Cornwallis Valley Railway Reporting mark: CVR
The Cornwallis Valley Railway (CVR) was a regional line built in 1889. This small 13.6-mile (22 km) railway was created not by contractors, or large owners sitting in board rooms, but by merchants and farmers in the area, who desperately needed a railway line. Construction was carried out using local labour, although with professional supervision.
When the CVR opened in 1890, it was an instant success. The CVR ran through the Annapolis Valley, one of the richest apple growing areas in the country. Rolling stock and terminals were leased from the Windsor and Annapolis Railway (W&A) where the CVR connected to the W&A in Kentville.
The W&A subsequently purchased the CVR in 1892. In 1894 the W&A was reorganized and became known as the Dominion Atlantic Railway (DAR), with the CVR operating as a subdivision. Although legally it was wholly owned by the DAR (and later the CPR in 1911), it continued to be known as the CVR.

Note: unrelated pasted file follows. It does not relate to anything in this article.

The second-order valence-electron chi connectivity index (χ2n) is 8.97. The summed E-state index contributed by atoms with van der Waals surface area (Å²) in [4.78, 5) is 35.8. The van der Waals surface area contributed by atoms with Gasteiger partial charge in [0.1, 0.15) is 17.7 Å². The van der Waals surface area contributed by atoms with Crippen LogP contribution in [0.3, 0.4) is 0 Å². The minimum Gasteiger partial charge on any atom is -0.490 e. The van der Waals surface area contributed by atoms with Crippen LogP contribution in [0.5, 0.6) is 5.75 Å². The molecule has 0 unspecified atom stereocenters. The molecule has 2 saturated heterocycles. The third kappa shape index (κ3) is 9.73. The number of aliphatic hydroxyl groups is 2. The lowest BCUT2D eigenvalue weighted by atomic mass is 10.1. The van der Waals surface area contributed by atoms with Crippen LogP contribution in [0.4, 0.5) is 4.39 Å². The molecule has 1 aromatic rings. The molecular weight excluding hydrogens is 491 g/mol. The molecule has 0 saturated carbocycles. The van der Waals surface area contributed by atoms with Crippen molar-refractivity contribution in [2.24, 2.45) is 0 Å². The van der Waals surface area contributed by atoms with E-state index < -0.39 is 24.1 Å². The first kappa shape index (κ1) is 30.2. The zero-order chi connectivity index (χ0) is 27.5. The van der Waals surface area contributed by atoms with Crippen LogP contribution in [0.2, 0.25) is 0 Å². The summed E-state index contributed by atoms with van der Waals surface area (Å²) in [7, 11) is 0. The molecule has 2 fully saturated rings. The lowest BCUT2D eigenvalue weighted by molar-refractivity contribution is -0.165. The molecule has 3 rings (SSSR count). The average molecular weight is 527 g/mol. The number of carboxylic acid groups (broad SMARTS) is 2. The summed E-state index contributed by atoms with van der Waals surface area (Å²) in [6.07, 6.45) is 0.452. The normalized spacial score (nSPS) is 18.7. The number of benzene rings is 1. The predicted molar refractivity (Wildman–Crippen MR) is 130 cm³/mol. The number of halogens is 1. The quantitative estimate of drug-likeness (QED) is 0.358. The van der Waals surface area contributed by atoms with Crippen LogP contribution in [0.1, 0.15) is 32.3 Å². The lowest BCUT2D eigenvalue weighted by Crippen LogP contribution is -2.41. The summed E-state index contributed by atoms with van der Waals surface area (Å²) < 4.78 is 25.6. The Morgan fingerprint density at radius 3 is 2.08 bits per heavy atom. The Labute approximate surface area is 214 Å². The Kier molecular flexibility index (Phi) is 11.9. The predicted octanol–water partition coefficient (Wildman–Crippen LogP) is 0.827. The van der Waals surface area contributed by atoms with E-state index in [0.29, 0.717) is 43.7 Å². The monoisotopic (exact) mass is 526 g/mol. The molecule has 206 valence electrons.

Under CPR ownership, a 12-mile (19 km) branch line was completed from Centreville to Weston in 1914. Officially the line was known as the "North Mountain Railway Company Limited" and locally it was known as the "Weston Line" or "Weston Spur." The branch line was built primarily to serve the lucrative apple industry.
There were nine stations along the original CVR line and eight along the Weston Spur, along with 12 warehouses for storing apples. At its height, there were 30 apple warehouses along the line. During apple-shipping season, the train made two round trips daily for a total of 14 trains per week. Passengers were also accommodated but the trip must have agonizingly slow. In addition to the eight stations, the train also pulled in at eight sidings to pick up fruit and other freight. During the winter the train also served as a school bus, shuttling rural kids back and forth to the high school in Kentville.
The postwar years, which included the growth of the automobile, improved roads, and the conversion to diesel, led to massive changes in the rail industry. The coupled with the collapse of the apple industry in 1945 spelled doom for the CVR.
The CVR, with the exception of a three-mile (4.8 km) spur to Steam Mill Village, was finally abandoned in 1961. The spur remained in use until 1993 when the CPR officially abandoned the entire railway north and west of Kentville. Today, other than one station at Camp Aldershot, and a few other small remnants, nothing remains of the CVR.